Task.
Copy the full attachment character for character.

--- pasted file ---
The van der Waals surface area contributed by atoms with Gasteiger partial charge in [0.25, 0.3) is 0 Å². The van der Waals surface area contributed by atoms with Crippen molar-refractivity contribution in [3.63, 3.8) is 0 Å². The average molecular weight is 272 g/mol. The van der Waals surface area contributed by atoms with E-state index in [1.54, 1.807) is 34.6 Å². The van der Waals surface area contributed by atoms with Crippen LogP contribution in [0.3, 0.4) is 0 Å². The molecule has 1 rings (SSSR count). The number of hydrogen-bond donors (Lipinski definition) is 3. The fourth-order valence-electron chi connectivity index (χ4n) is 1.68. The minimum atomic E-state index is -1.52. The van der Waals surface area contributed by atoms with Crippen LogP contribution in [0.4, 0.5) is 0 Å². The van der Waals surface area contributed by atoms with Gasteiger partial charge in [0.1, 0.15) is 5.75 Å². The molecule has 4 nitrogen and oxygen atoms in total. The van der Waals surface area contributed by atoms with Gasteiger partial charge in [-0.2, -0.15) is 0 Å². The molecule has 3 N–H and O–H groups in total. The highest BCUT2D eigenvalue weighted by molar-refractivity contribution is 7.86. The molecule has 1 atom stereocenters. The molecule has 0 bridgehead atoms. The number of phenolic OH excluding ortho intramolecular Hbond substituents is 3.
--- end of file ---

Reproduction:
The van der Waals surface area contributed by atoms with Gasteiger partial charge in [0.25, 0.3) is 0 Å². The van der Waals surface area contributed by atoms with Crippen molar-refractivity contribution in [3.63, 3.8) is 0 Å². The average molecular weight is 272 g/mol. The van der Waals surface area contributed by atoms with E-state index in [1.54, 1.807) is 34.6 Å². The van der Waals surface area contributed by atoms with Crippen LogP contribution in [0.3, 0.4) is 0 Å². The molecule has 1 rings (SSSR count). The number of hydrogen-bond donors (Lipinski definition) is 3. The fourth-order valence-electron chi connectivity index (χ4n) is 1.68. The minimum atomic E-state index is -1.52. The van der Waals surface area contributed by atoms with Crippen LogP contribution in [0.4, 0.5) is 0 Å². The van der Waals surface area contributed by atoms with Gasteiger partial charge in [0.1, 0.15) is 5.75 Å². The molecule has 4 nitrogen and oxygen atoms in total. The van der Waals surface area contributed by atoms with Gasteiger partial charge in [-0.2, -0.15) is 0 Å². The molecule has 3 N–H and O–H groups in total. The highest BCUT2D eigenvalue weighted by molar-refractivity contribution is 7.86. The molecule has 1 atom stereocenters. The molecule has 0 bridgehead atoms. The number of phenolic OH excluding ortho intramolecular Hbond substituents is 3.